Gerry Chidiac On Dec. 26, the world said goodbye to Bishop Desmond Tutu, the 1984 Nobel Peace Prize winner and tireless advocate for human rights.

He’s best known for his non-violent struggle against and triumph over apartheid, the white-only, racist system of government in South Africa that oppressed Tutu and his countrymen for decades.

Lifelong activist Ralph Nader said: “Archbishop Tutu was … a very special leader. He was completely non-violent … he expressed himself joyously. But I think what really distinguished him from his comrades is that he didn’t play favourites in terms of his stand against injustice.”

Nader points out that he did what few black Africans in positions of authority had the courage to do: he criticized other black leaders for their corruption and violations of human rights.

Praise for Tutu isn’t universal, however. American lawyer Alan Dershowitz stated: “The world is mourning Bishop Tutu. … Can I remind the world that … the man was a rampant anti-Semite and a bigot?”

There’s no place in the world for something as heinous as anti-Semitism: it’s difficult to think of anything that has led to more vicious crimes against humanity. However, does Dershowitz’s accusation fit Tutu?

It’s true that Tutu made controversial statements about the Holocaust. At a 1989 visit to Yad Vashem, he gave a sermon stating that it was important to forgive the perpetrators of the Holocaust. To this, renowned survivor, witness and author Elie Wiesel said: “No one has the right to forgive, except the dead themselves.”

Does such a perspective make Tutu anti-Semitic, or is it consistent with his views on other issues?

After the fall of apartheid, Tutu led the Truth and Reconciliation Commission, offering forgiveness in the form of legal amnesty to those who admitted to crimes under the regime. Many believe Tutu offered a get-out-of-jail-free card to criminals who needed to be held accountable.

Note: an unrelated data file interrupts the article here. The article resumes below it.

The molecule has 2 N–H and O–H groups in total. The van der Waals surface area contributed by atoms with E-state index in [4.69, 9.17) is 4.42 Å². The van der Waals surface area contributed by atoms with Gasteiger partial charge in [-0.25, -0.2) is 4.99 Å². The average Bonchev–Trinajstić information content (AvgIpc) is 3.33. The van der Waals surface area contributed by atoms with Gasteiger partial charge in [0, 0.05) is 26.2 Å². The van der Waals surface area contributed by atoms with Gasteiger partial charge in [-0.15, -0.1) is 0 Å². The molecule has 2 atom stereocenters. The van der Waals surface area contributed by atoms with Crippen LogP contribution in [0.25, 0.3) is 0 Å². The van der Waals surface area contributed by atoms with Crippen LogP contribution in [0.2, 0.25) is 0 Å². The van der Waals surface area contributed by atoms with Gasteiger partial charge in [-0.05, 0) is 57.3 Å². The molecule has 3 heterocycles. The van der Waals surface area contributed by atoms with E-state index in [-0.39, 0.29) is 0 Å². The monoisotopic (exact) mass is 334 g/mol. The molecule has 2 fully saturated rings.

According to the Jerusalem Declaration on Antisemitism, “Anti-semitism is discrimination, prejudice, hostility, or violence against Jews as Jews (or Jewish institutions as Jewish).”

Is that something Tutu stood for?

He did openly criticize the state of Israel, comparing it to apartheid South Africa in its treatment of the Palestinian people. He did support peaceful protests in favour of Palestinian rights and called for boycotting Israel the same way he called for boycotts and sanctions against South Africa during apartheid. Did that make him anti-Semitic?

Looking back on numerous recordings of Tutu’s speeches and interviews, it’s difficult to find anything hostile, violent, prejudicial or discriminatory in any of his words, even when he challenged people and institutions.

Click here to downloadIn discussing his views on the Israel-Palestinian conflict, Tutu stated: “Part of my own concern for what is happening there is in fact not what is happening to the Palestinians, but it is what the Israelis are doing to themselves … when you carry out dehumanizing policies, whether you like it or not, those policies dehumanize the perpetrator.”

Many world leaders – including U.S. President Joe Biden, U.K. Prime Minister Boris Johnson and Canadian Prime Minister Justin Trudeau – praised Tutu as a strong moral voice in the world. All three also demonize peaceful movements that challenge Israel to treat Palestinians more humanely. These boycotts and sanctions were supported by Tutu and continue to be supported by people around the world, including many Jews and even many Israelis.

Great people are often great because their integrity challenges us to examine the inconsistencies in our beliefs and behaviour.

Bishop Desmond Tutu will always be controversial. May discussing and debating his legacy help us bring out the best in ourselves and one another.

Troy Media columnist Gerry Chidiac is an award-winning high school teacher specializing in languages, genocide studies and works with at-risk students. For interview requests, click here.

The opinions expressed by our columnists and contributors are theirs alone and do not inherently or expressly reflect the views of our publication.

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